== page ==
Christopher Bollas and the “Elaboration of the Self”: Experience and Uniqueness

by João Paulo Ayub

 

Elaborate Selves: Reflections and Reveries (Routledge) is a volume of interviews published in 1997, in which some psychoanalysts and culture scholars were invited to compose a set of analyses and reflections on the “status of the self in the contemporary world”.1 According to Anthony Molino, interviewer and book editor, the breakdown of traditional or even of those identities founded on the pillars of modern rational knowledge, as well as the proliferation of socio-political phenomena responsible for the “undoing” of time/space in experience throughout the globe, make it extremely pressing to think and understand the constituent elements of subjectivity. Montaigne’s epigraph, which opens the presentation of the book, gives the tone of the challenge to the interviewees: “We are all made up of fragments…” Thinking the Self among the fragmented parts that constitute it requires, therefore, an effort of transversality between knowledge and practice from different fields of research.fingerprint

Psychoanalysis, as a spearhead subject of the twentieth century (considering that Freud’s Interpretation of Dreams waits for the date of 1900 to be published), has responded, since the beginning, in its own way and with considerable success, to the challenges of thinking about the decentralization of the subject in modernity. In this sense, the investigation of subjectivity gained a hitherto unpublished record from the investigations of Freud and his successors on the human unconscious.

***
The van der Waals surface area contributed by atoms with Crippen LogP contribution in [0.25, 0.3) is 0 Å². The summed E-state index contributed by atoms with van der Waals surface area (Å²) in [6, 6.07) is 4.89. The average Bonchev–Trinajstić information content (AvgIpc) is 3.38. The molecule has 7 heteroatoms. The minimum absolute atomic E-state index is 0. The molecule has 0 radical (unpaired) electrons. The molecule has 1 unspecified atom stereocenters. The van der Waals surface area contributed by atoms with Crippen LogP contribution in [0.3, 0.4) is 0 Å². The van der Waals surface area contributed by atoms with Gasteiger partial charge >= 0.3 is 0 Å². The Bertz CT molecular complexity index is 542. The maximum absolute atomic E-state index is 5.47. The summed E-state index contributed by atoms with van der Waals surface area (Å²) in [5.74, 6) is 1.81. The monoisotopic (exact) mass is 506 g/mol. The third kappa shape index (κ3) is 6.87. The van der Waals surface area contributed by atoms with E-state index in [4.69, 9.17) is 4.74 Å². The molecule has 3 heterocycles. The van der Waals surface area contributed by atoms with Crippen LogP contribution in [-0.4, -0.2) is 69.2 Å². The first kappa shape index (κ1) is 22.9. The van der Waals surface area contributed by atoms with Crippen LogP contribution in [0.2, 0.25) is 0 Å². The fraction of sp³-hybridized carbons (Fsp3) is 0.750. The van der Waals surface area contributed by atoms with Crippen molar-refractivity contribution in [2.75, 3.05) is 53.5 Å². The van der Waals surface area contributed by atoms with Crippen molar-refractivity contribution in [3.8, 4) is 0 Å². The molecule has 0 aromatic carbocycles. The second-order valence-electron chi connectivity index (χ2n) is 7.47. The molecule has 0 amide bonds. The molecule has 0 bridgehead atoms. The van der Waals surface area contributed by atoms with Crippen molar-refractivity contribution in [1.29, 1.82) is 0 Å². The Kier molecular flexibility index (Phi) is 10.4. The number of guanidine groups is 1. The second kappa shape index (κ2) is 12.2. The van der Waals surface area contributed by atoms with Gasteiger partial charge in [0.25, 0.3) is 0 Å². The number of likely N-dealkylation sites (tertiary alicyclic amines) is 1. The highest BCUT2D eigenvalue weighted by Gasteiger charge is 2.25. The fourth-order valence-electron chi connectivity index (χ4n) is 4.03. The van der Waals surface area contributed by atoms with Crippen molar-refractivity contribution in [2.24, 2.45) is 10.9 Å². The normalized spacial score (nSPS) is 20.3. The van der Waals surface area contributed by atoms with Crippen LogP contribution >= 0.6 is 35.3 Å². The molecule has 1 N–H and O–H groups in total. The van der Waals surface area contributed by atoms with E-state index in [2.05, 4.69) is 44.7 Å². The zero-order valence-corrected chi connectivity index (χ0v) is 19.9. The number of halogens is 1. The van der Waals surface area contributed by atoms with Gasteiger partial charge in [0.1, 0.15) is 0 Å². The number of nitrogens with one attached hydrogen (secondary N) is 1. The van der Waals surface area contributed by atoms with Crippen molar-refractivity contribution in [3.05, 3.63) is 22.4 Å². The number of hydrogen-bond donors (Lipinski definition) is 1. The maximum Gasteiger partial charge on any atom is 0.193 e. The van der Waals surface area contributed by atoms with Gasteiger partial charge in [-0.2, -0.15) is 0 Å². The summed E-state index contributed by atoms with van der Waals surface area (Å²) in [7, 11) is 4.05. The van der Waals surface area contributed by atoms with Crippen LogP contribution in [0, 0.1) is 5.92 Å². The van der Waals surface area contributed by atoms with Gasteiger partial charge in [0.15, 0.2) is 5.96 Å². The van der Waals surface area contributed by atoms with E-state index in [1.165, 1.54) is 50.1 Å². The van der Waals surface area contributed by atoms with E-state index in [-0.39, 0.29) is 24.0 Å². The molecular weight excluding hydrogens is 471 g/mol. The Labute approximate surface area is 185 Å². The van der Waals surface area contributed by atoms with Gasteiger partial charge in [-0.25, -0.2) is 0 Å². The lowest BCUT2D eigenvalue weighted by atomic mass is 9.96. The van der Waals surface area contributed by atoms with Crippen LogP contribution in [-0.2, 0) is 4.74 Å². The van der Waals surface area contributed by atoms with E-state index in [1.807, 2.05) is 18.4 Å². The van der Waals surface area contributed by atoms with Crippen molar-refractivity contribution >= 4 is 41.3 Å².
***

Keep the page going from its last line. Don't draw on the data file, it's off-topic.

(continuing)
Christopher Bollas, psychoanalyst and author who interests us in this brief commentary, is the first interviewee presented in the book with an interview given to the anthropologist and literary scholar Anthony Molina. One can say that Bollas stands out as a thinker deeply committed to the Freudian heritage and its developments: it is worth mentioning Bollas’s recurring references to the invention of the psychoanalytic session and the ‘way of thinking’ stemming from the encounter between patient and analyst, which he calls the ‘Freudian pair’. However, going beyond his Viannese master, he would already be in a position to claim, from his work that is composed of literary and psychoanalytic writings, a unique position among great thinkers of culture dedicated to the unfathomable meanders of existence. Bollas’s writings dazzles people in the field of psychoanalytic studies (his natural environment of intellectual formation and clinical trajectory), but not only. His gaze on the Self — on the modes of development that constitute it — also invites a common thought to the other areas of the humanities.39961757-fingerprint-wallpapers